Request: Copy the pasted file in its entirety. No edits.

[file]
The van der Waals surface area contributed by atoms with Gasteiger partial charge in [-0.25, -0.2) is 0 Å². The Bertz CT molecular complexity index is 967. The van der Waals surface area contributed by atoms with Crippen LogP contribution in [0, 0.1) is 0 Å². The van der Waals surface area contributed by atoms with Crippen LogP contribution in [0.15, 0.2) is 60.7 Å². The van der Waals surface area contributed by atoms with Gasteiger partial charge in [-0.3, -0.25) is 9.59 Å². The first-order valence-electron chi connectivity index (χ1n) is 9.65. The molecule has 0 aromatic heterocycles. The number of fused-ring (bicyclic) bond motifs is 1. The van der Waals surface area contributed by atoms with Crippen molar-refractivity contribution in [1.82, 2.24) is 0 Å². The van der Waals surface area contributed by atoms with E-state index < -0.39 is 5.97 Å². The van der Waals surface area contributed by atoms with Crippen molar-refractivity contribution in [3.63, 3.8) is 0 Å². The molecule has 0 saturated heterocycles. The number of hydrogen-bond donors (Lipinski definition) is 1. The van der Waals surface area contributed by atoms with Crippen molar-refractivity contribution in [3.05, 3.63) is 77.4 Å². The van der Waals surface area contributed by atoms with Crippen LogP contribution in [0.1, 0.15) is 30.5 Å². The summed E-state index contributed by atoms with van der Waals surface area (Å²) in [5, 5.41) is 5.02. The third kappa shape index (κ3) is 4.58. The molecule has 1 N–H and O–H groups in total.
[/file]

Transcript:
The van der Waals surface area contributed by atoms with Gasteiger partial charge in [-0.25, -0.2) is 0 Å². The Bertz CT molecular complexity index is 967. The van der Waals surface area contributed by atoms with Crippen LogP contribution in [0, 0.1) is 0 Å². The van der Waals surface area contributed by atoms with Crippen LogP contribution in [0.15, 0.2) is 60.7 Å². The van der Waals surface area contributed by atoms with Gasteiger partial charge in [-0.3, -0.25) is 9.59 Å². The first-order valence-electron chi connectivity index (χ1n) is 9.65. The molecule has 0 aromatic heterocycles. The number of fused-ring (bicyclic) bond motifs is 1. The van der Waals surface area contributed by atoms with Crippen molar-refractivity contribution in [1.82, 2.24) is 0 Å². The van der Waals surface area contributed by atoms with E-state index < -0.39 is 5.97 Å². The van der Waals surface area contributed by atoms with Crippen molar-refractivity contribution in [3.63, 3.8) is 0 Å². The molecule has 0 saturated heterocycles. The number of hydrogen-bond donors (Lipinski definition) is 1. The van der Waals surface area contributed by atoms with Crippen molar-refractivity contribution in [3.05, 3.63) is 77.4 Å². The van der Waals surface area contributed by atoms with Crippen LogP contribution in [0.1, 0.15) is 30.5 Å². The summed E-state index contributed by atoms with van der Waals surface area (Å²) in [5, 5.41) is 5.02. The third kappa shape index (κ3) is 4.58. The molecule has 1 N–H and O–H groups in total.